Economics is everywhere so it’s okay to teach in every class

Angela Howdehell works for the Kansas Council for Economic Education and is based at Wichita State University. She is today’s guest author.

kcee-logoI have been exhibiting at various annual teacher conferences in Kansas over the past fifteen years. Exhibits have included math, business, social studies, school administration, and much more. Countless times, a teacher has told me during a conversation, “I don’t teach economics. They teach that in the math department” or “They should be teaching that in Social Studies.”

Two minutes later, I’ll be speaking with a teacher instructing the same class at a different school and I hear something like “I love teaching economics in my world history class” or “I love bringing economics in my business class.” The longer I work with the Kansas Council for Economic Education, the more I understand why the idea of teaching economics might be confusing to some. Economics is everywhere, so it can and should be easily integrated into almost any K-12 subject. It is very practical and relates directly to the real world. Students get that! It’s a great thing that economic skills are also found in many of different content standards.

While sifting through old resources early on in my career, I found a reference page that would soon become one of my favorite documents. Our network refers to it as The Six Principles of Economic Thinking also know as The Handy Dandy Guide. This guide can be found in many of the resources provided through our national network of councils and centers for economic education.

For example, the Understanding Economics in U.S. History curriculum guide uses the six principles to help students gain a better understanding of events throughout history. Teachers can also find the guide referenced in the first lesson in our Financial Fitness for Life curriculum series.

Below are different versions of the poster for different grade levels:




The Council for Economic Education

  1. People choose.

Most situations involve making choices. People evaluate the costs and benefits of different alternatives and choose the alternative that seems best to them.

  1. People’s choices involve costs.

Costs do not necessarily involve money. The most important type of cost is opportunity cost: the next best alternative that people give up when they make a choice.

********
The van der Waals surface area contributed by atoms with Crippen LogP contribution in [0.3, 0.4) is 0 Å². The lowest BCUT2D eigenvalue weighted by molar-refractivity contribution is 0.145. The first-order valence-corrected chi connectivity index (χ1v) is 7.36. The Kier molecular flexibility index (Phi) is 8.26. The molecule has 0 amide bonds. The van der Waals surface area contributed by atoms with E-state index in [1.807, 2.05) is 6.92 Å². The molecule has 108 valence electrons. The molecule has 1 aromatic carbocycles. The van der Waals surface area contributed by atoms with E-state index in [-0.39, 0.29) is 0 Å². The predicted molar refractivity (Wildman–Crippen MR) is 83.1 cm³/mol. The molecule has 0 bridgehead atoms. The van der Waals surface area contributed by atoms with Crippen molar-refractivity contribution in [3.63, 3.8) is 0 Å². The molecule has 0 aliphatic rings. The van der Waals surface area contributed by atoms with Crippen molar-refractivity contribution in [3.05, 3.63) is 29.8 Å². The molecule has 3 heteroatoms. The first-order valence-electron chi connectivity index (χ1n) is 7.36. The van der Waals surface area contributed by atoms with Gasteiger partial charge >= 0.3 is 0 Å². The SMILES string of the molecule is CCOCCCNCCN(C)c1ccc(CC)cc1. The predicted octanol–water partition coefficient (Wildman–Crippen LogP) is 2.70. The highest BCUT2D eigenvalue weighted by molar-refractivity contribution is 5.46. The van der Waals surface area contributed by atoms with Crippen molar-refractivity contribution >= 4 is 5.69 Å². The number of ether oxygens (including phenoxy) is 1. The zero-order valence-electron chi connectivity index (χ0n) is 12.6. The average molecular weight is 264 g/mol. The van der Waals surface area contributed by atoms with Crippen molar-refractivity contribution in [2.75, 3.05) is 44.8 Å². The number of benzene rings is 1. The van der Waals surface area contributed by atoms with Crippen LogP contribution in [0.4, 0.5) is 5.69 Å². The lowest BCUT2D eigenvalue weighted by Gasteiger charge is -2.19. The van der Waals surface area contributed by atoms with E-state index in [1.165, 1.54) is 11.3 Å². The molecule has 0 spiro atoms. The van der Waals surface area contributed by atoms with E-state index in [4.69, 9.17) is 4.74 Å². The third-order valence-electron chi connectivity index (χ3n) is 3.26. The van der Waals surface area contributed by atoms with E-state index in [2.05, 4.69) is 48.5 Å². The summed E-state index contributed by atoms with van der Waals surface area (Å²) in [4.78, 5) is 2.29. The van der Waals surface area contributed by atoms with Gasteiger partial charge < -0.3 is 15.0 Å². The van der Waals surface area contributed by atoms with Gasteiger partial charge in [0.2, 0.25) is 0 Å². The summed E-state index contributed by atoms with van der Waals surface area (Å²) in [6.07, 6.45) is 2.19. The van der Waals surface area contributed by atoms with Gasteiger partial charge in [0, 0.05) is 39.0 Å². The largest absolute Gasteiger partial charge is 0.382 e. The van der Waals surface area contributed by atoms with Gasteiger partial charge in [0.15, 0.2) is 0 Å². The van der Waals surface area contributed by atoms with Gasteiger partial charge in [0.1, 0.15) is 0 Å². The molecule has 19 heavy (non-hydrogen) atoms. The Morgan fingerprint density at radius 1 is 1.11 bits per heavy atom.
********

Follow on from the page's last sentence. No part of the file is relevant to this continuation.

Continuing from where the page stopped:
1. People respond to incentives in predictable ways.

Incentives are actions or rewards that encourage people to act in a certain way. Incentives can be either positive or negative. When incentives change, people’s behavior changes in predictable ways.

  1. People create economic systems that influence individual choices and incentives.

How people cooperate is governed by written and unwritten rules. As the rules change, incentives and consequently people’s behaviors change

  1. People gain when they trade voluntarily.

People can produce goods and services at lower opportunity costs when they specialize in what they do best. Then they can trade what they produce for goods or services that would be more costly for them to produce. In this way, both sides gain.

  1. People’s choices have consequences that lie in the future.

The important costs and benefits in economic decision making are those that will appear in the future. The study of economics stresses the importance of making decisions about the future because we can only influence the future; we cannot influence things that happened in the past.

I hope you will find the above guide beneficial to incorporating economic principles in your classroom. If you are looking to expand economics in your classes, watch our calendar of events for Summer and Fall workshops and find even more resources on our site to help. We will also be hosting the 2017 Kansas Social Studies Conference on November 5-6 in Wichita. So be sure to save the date!

About Glenn Wiebe

I work as a social studies specialist at ESSDACK, an educational service center in Hutchinson, Kansas. Before coming to ESSDACK, I taught middle school US History and higher ed social science classes.

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